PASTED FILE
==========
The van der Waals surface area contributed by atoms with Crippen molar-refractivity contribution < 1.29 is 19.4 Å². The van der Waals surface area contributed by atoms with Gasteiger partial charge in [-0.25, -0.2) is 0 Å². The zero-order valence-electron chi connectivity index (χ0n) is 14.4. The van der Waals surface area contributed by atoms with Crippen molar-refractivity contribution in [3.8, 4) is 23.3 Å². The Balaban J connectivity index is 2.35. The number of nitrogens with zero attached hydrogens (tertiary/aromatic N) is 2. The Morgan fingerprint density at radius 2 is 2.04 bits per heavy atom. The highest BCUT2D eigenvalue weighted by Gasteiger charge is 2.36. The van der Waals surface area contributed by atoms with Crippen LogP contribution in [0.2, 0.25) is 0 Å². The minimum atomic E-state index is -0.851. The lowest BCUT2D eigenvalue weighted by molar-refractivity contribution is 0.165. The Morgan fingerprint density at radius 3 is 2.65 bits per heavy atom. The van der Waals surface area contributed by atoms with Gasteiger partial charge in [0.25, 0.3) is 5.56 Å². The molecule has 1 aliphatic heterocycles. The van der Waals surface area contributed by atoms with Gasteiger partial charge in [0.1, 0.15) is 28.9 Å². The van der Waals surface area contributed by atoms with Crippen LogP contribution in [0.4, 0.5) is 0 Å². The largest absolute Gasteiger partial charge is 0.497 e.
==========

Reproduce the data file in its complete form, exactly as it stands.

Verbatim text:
The van der Waals surface area contributed by atoms with Crippen molar-refractivity contribution < 1.29 is 19.4 Å². The van der Waals surface area contributed by atoms with Gasteiger partial charge in [-0.25, -0.2) is 0 Å². The zero-order valence-electron chi connectivity index (χ0n) is 14.4. The van der Waals surface area contributed by atoms with Crippen molar-refractivity contribution in [3.8, 4) is 23.3 Å². The Balaban J connectivity index is 2.35. The number of nitrogens with zero attached hydrogens (tertiary/aromatic N) is 2. The Morgan fingerprint density at radius 2 is 2.04 bits per heavy atom. The highest BCUT2D eigenvalue weighted by Gasteiger charge is 2.36. The van der Waals surface area contributed by atoms with Crippen LogP contribution in [0.2, 0.25) is 0 Å². The minimum atomic E-state index is -0.851. The lowest BCUT2D eigenvalue weighted by molar-refractivity contribution is 0.165. The Morgan fingerprint density at radius 3 is 2.65 bits per heavy atom. The van der Waals surface area contributed by atoms with Gasteiger partial charge in [0.25, 0.3) is 5.56 Å². The molecule has 1 aliphatic heterocycles. The van der Waals surface area contributed by atoms with Gasteiger partial charge in [0.1, 0.15) is 28.9 Å². The van der Waals surface area contributed by atoms with Crippen LogP contribution in [0.4, 0.5) is 0 Å². The largest absolute Gasteiger partial charge is 0.497 e.